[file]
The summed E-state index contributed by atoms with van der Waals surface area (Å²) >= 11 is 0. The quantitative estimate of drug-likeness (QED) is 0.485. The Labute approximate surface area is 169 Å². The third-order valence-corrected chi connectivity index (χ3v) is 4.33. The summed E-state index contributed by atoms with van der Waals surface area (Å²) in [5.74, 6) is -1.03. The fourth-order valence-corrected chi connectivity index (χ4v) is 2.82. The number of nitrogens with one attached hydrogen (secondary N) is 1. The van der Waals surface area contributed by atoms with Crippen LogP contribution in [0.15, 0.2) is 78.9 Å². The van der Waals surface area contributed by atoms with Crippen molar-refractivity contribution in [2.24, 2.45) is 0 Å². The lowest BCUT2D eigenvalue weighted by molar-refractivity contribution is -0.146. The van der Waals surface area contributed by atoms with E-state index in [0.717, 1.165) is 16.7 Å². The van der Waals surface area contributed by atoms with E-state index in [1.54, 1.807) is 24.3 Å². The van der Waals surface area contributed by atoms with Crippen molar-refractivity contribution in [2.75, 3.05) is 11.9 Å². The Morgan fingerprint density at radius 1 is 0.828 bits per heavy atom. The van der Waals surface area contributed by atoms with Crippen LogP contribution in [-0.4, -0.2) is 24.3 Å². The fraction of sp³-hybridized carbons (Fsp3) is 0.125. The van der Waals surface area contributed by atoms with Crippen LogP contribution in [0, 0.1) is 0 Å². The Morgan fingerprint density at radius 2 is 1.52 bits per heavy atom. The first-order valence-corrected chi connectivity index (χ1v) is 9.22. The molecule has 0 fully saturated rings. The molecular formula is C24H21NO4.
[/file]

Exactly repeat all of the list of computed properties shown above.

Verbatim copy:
The summed E-state index contributed by atoms with van der Waals surface area (Å²) >= 11 is 0. The quantitative estimate of drug-likeness (QED) is 0.485. The Labute approximate surface area is 169 Å². The third-order valence-corrected chi connectivity index (χ3v) is 4.33. The summed E-state index contributed by atoms with van der Waals surface area (Å²) in [5.74, 6) is -1.03. The fourth-order valence-corrected chi connectivity index (χ4v) is 2.82. The number of nitrogens with one attached hydrogen (secondary N) is 1. The van der Waals surface area contributed by atoms with Crippen LogP contribution in [0.15, 0.2) is 78.9 Å². The van der Waals surface area contributed by atoms with Crippen molar-refractivity contribution in [2.24, 2.45) is 0 Å². The lowest BCUT2D eigenvalue weighted by molar-refractivity contribution is -0.146. The van der Waals surface area contributed by atoms with E-state index in [0.717, 1.165) is 16.7 Å². The van der Waals surface area contributed by atoms with E-state index in [1.54, 1.807) is 24.3 Å². The van der Waals surface area contributed by atoms with Crippen molar-refractivity contribution in [2.75, 3.05) is 11.9 Å². The Morgan fingerprint density at radius 1 is 0.828 bits per heavy atom. The van der Waals surface area contributed by atoms with Crippen LogP contribution in [-0.4, -0.2) is 24.3 Å². The fraction of sp³-hybridized carbons (Fsp3) is 0.125. The van der Waals surface area contributed by atoms with Crippen LogP contribution in [0, 0.1) is 0 Å². The Morgan fingerprint density at radius 2 is 1.52 bits per heavy atom. The first-order valence-corrected chi connectivity index (χ1v) is 9.22. The molecule has 0 fully saturated rings. The molecular formula is C24H21NO4.